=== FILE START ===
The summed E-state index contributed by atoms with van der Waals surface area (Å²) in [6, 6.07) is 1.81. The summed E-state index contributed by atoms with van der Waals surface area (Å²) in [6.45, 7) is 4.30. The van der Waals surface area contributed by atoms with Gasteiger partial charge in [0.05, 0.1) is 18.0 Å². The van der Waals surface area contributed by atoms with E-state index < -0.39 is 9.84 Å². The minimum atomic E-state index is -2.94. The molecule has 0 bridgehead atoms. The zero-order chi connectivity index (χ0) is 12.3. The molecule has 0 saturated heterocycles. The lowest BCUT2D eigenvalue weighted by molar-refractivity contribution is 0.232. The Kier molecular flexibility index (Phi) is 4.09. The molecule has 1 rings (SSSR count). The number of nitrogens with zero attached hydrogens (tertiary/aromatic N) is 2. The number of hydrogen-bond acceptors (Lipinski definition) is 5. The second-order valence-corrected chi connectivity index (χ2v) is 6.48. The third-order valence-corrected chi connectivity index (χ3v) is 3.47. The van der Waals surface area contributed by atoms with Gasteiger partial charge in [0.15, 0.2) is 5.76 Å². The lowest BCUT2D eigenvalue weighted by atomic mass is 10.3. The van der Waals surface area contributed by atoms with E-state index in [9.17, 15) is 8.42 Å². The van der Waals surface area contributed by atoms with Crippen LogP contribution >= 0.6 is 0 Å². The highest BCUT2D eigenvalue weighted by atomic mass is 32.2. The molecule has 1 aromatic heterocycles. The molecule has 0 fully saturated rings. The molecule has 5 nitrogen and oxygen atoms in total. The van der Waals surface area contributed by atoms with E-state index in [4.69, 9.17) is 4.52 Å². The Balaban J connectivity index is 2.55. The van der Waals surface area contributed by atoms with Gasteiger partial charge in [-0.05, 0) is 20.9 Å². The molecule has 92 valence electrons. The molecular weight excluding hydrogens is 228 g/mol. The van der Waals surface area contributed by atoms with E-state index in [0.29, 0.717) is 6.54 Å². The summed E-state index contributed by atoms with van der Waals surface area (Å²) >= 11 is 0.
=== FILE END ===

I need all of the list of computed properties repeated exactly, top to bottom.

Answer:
The summed E-state index contributed by atoms with van der Waals surface area (Å²) in [6, 6.07) is 1.81. The summed E-state index contributed by atoms with van der Waals surface area (Å²) in [6.45, 7) is 4.30. The van der Waals surface area contributed by atoms with Gasteiger partial charge in [0.05, 0.1) is 18.0 Å². The van der Waals surface area contributed by atoms with E-state index < -0.39 is 9.84 Å². The minimum atomic E-state index is -2.94. The molecule has 0 bridgehead atoms. The zero-order chi connectivity index (χ0) is 12.3. The molecule has 0 saturated heterocycles. The lowest BCUT2D eigenvalue weighted by molar-refractivity contribution is 0.232. The Kier molecular flexibility index (Phi) is 4.09. The molecule has 1 rings (SSSR count). The number of nitrogens with zero attached hydrogens (tertiary/aromatic N) is 2. The number of hydrogen-bond acceptors (Lipinski definition) is 5. The second-order valence-corrected chi connectivity index (χ2v) is 6.48. The third-order valence-corrected chi connectivity index (χ3v) is 3.47. The van der Waals surface area contributed by atoms with Gasteiger partial charge in [0.15, 0.2) is 5.76 Å². The lowest BCUT2D eigenvalue weighted by atomic mass is 10.3. The van der Waals surface area contributed by atoms with E-state index in [9.17, 15) is 8.42 Å². The van der Waals surface area contributed by atoms with Crippen LogP contribution >= 0.6 is 0 Å². The highest BCUT2D eigenvalue weighted by atomic mass is 32.2. The molecule has 1 aromatic heterocycles. The molecule has 0 fully saturated rings. The molecule has 5 nitrogen and oxygen atoms in total. The van der Waals surface area contributed by atoms with E-state index in [4.69, 9.17) is 4.52 Å². The Balaban J connectivity index is 2.55. The van der Waals surface area contributed by atoms with Gasteiger partial charge in [-0.05, 0) is 20.9 Å². The molecule has 92 valence electrons. The molecular weight excluding hydrogens is 228 g/mol. The van der Waals surface area contributed by atoms with E-state index in [0.29, 0.717) is 6.54 Å². The summed E-state index contributed by atoms with van der Waals surface area (Å²) >= 11 is 0.